They brought trees —strange, new trees unlike any that grew around the lands of the Mediterranean Sea.
The new trees have grown tall, and as you approach the largest village, Potamos, you could be excused for thinking that you are about to come upon a small Australian township. The road is lined with stately blue gums and by the winding, mountain road that leads from Aghia Pelagia up the steep escarpment, the wattle blooms in the spring.
It is In Potamos that you will find handsome, 59-year-old Zachariah (“call me Roy”) Menagas, who played a part In the Australian film classic, “Forty Thousand Horsemen,” mixed a mean cocktail in many of Sydney’s pre-war hotel lounges, cut ladies’ hair and played his saxophone in Brisbane dance bands, before he retired back to the family villa on Kythera a decade ago.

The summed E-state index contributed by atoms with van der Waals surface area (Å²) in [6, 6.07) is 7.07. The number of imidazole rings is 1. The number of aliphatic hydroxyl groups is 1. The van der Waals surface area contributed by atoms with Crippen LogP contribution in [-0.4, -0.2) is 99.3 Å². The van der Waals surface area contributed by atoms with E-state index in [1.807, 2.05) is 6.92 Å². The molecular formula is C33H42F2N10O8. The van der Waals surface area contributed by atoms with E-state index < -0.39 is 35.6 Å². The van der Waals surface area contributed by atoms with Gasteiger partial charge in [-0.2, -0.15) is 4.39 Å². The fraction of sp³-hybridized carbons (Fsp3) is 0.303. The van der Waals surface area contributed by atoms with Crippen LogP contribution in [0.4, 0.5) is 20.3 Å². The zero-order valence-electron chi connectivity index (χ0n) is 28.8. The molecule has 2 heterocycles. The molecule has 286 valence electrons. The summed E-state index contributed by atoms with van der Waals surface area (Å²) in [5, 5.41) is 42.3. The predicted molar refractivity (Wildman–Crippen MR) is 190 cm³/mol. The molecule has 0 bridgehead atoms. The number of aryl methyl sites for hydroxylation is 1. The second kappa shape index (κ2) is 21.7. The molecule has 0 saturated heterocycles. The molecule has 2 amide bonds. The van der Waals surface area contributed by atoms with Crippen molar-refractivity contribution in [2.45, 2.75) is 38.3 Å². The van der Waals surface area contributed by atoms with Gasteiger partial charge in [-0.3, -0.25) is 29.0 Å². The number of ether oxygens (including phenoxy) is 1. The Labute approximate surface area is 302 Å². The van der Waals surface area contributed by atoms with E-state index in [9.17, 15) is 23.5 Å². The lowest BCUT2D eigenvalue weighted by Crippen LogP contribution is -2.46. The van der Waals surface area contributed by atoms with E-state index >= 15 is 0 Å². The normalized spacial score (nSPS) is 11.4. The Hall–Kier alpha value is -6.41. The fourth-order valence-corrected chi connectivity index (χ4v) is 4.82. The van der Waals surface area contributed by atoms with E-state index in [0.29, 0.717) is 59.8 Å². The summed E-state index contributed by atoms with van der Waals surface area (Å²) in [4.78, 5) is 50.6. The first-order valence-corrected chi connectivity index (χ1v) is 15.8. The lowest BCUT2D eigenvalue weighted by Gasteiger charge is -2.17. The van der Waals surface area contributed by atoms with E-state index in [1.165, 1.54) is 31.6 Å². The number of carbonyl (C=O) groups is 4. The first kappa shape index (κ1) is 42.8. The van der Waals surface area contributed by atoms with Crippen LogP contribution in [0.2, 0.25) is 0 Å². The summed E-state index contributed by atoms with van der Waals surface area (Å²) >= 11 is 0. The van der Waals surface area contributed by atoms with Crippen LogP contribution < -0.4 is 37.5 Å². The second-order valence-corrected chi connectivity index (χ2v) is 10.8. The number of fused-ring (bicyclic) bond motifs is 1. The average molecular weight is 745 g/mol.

Roy is taking a trip back to Australia next year — he thinks.
Kerry and I, and Nick the doctor, Jim the Big Fisherman, and Stratis, the shop-keeper who dances like Zorba The Greek, held a great party at Roy’s pad the other night. Costa, the English-speaking cop was there with his missus, and so was Sophlos, the master photographer who has won prizes In photographic exhibitions all around the world.
Roy whipped up some Brandy Alexanders for the girls while the rest of us sat around and drank from cans of Fosters which reached this island outpost by means known only to the mystery men who operate the International “pipeline.”
We danced go-go and Zorba, and Roy cut as mean a rug with Kerry as he’s done since he was a “muso” In Sydney 25 years ago. We sang Greek folk songs, and Waltzing Matilda, and dawn was breaking over the peak of Aghia Moni before we wended our way through the silent, cobble-stoned streets before driving down the mountain. It was like coming back from any allnighter in the bush. “You know, Kes,” I mumbled, as the headlights picked up the first whitewashed cottages in our little village. "We never left home.”